She sees tech companies increasingly pinpointing high performers during quarterly talent meetings and then allocating them plum assignments. “It gives them visibility within that organization when they’re doing a good job,” Ms. Gilbrook says.

The caveat: You can’t just throw them into the fire. “Even star performers need coaching and support from their manager and other mentors when they take on a meaty task,” Ms. Gilbrook says. “That doesn’t mean micro-managing, but providing direction and leadership so they can excel.”

3. Reward them for doing what they do best

The concept of a tech-track for career advancement is gaining traction in the tech industry as well, Ms. Gilbrook says. “There’s the management stream, but there’s also an equivalent position on the technical track.”

The reasoning goes thus: Not all techies are great leaders, but that doesn’t mean they don’t have skills of tremendous value to the organization. A tech track offers an opportunity for employees to continue to progress in the organization without having to become a manager.

Similar dual career ladder programs may also work well for other companies where skills are essential. “You shouldn’t have to make someone a manager just so they can move up in the ranks,” Ms. Gilbrook says.

4. Show them a path to growth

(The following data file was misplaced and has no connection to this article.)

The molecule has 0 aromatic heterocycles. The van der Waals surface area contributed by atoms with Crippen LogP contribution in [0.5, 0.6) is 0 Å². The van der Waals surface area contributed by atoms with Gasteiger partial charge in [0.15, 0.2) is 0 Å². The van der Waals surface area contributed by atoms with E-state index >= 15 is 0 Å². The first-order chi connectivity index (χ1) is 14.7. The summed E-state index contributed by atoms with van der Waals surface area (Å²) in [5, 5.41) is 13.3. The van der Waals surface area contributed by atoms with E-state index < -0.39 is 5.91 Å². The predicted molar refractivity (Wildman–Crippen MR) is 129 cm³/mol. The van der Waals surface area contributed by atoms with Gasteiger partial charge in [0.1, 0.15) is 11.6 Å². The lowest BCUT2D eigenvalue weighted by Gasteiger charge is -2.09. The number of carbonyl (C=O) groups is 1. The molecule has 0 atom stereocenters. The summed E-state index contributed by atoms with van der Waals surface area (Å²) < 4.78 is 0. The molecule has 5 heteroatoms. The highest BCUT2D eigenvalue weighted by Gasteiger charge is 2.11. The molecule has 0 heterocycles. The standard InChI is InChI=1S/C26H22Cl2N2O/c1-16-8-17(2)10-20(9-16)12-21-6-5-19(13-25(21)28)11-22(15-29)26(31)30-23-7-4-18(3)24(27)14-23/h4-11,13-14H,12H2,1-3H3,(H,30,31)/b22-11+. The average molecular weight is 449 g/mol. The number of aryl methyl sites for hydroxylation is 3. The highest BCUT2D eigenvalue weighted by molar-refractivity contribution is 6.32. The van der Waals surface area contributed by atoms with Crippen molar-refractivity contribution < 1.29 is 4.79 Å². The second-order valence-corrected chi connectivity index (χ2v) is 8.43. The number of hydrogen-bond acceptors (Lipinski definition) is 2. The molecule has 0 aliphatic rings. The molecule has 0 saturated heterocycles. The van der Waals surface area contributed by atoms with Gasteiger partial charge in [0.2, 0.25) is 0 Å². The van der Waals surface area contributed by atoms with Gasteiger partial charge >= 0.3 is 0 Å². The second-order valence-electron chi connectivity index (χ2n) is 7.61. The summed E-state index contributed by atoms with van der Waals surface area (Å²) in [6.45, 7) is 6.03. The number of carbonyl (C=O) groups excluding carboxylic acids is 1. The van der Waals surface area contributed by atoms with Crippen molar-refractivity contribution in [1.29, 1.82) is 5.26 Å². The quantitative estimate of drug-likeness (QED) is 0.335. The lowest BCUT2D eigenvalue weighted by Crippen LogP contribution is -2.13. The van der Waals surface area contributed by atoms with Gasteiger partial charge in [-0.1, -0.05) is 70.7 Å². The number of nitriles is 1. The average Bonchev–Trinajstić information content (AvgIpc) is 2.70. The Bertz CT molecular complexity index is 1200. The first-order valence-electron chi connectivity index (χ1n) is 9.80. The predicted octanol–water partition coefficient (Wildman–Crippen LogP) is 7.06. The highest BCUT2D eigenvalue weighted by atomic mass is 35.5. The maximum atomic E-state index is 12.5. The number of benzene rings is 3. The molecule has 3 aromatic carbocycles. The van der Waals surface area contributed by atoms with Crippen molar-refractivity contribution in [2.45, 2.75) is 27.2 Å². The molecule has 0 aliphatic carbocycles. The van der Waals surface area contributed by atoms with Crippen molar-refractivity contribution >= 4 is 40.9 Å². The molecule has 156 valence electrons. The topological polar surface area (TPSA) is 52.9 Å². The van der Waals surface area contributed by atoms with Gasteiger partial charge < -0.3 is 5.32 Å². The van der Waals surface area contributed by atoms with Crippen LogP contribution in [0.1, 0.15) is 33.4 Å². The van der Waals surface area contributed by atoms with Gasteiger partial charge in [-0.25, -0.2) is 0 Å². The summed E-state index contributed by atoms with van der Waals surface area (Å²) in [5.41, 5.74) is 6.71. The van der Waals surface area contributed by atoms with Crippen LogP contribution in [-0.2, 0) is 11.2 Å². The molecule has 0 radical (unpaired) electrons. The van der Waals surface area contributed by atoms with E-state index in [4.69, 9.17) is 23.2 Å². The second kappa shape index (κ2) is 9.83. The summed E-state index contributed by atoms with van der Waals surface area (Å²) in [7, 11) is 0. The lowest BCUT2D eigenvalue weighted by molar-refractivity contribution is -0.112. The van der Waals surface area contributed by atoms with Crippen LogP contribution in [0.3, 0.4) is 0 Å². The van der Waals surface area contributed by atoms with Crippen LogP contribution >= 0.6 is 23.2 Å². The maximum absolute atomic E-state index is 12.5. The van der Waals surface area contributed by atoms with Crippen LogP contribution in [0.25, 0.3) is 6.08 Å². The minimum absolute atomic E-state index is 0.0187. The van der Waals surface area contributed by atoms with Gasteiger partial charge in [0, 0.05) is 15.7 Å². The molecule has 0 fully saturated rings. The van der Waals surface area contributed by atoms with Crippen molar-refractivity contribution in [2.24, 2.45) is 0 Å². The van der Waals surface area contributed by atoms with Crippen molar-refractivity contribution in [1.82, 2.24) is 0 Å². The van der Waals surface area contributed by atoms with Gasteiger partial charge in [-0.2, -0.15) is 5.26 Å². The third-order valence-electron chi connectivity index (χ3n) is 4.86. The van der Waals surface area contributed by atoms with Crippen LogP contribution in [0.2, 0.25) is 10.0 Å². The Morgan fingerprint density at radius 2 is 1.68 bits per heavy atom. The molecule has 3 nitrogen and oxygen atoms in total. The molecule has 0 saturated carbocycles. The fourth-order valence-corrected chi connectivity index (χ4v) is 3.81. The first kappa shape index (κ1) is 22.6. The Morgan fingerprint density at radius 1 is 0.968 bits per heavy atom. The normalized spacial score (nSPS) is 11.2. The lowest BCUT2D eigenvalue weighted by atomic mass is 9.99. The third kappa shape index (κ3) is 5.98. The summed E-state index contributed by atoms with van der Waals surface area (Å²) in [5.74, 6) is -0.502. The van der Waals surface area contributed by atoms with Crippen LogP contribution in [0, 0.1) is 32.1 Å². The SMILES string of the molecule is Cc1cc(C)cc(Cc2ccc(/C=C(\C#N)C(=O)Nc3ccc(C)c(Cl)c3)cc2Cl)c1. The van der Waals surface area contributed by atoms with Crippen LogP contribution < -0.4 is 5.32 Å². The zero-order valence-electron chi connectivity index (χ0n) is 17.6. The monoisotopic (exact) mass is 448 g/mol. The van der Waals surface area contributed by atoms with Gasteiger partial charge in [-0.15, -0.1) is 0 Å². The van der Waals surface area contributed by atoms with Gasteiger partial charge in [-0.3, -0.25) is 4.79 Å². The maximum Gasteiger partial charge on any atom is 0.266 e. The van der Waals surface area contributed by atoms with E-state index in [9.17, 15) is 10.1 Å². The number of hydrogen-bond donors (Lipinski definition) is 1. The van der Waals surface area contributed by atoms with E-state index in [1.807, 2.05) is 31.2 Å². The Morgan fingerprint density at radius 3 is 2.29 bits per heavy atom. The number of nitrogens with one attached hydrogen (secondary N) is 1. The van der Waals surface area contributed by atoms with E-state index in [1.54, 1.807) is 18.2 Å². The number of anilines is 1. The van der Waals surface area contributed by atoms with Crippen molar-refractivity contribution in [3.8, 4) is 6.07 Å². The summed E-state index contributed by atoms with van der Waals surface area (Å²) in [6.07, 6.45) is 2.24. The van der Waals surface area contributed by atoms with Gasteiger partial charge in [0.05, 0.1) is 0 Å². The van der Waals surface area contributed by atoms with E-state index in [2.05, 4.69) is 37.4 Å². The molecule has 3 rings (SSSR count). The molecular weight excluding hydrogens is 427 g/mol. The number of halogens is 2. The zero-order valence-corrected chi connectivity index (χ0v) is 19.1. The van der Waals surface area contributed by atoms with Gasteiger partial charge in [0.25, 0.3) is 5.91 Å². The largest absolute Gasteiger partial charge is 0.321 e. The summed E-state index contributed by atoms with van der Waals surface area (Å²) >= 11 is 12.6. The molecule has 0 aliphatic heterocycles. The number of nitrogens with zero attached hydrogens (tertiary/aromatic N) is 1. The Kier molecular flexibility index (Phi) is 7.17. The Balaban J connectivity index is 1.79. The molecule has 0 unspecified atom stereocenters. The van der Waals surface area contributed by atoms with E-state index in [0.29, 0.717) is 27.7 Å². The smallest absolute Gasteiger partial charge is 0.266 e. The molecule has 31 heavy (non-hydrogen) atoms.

Eugene Winer, president of I Love Travel, which includes the brands S-Trip, Breakaway Tours and Campus Vacations, says most of the company’s employees are millennials and they want opportunities for career advancement. Since I Love Travel grew rapidly in its first 15 years, from “a bootstrap organization” to one with more than 100 employees, that wasn’t initially difficult, Mr. Winer says.

But more recently, “as we’ve become a bit more flat in terms of growth, we really try to show entry-level employees a path for progression,” he says. The company’s trip planners, for example, go from Level One to Level Three, “each with its own targets and perks.”

Lateral moves can also allow employees to build new skills that look good on a résumé and help them grasp the workings of the overall organization. “The employees who are most engaged generally feel connected not just to their specific silo, but to the organization as a whole,” Ms. Gilbrook says. “That means getting out of their own functional area.”

5. Let people go off-script

“Tell people the outcome you’re looking for and then let them arrive at it in their own way, without laying out 27 steps in between,” advises Mr. Winer. He contends that giving employees some ownership over the process of work drives people. “They feel like they’re contributing,” he says. “And you stand to improve your business, because they might have some great ideas.”

6. Listen

Mr. Allen conducts employee surveys twice annually. “They’re quick, they’re concise and they give the employees a voice,” he says. “Then I follow up with each location and say, ‘Okay, these things are priorities.’”

That followup is key, Mr. Winer adds. “There’s a tendency for companies to say, ‘Hey, we’re listening to you and please share your thoughts,’” he explains. “But you have to be able to say to employees, ‘This is what we’ve done with your ideas.’ Otherwise, it doesn’t help them feel engaged. And it could actually be discouraging.”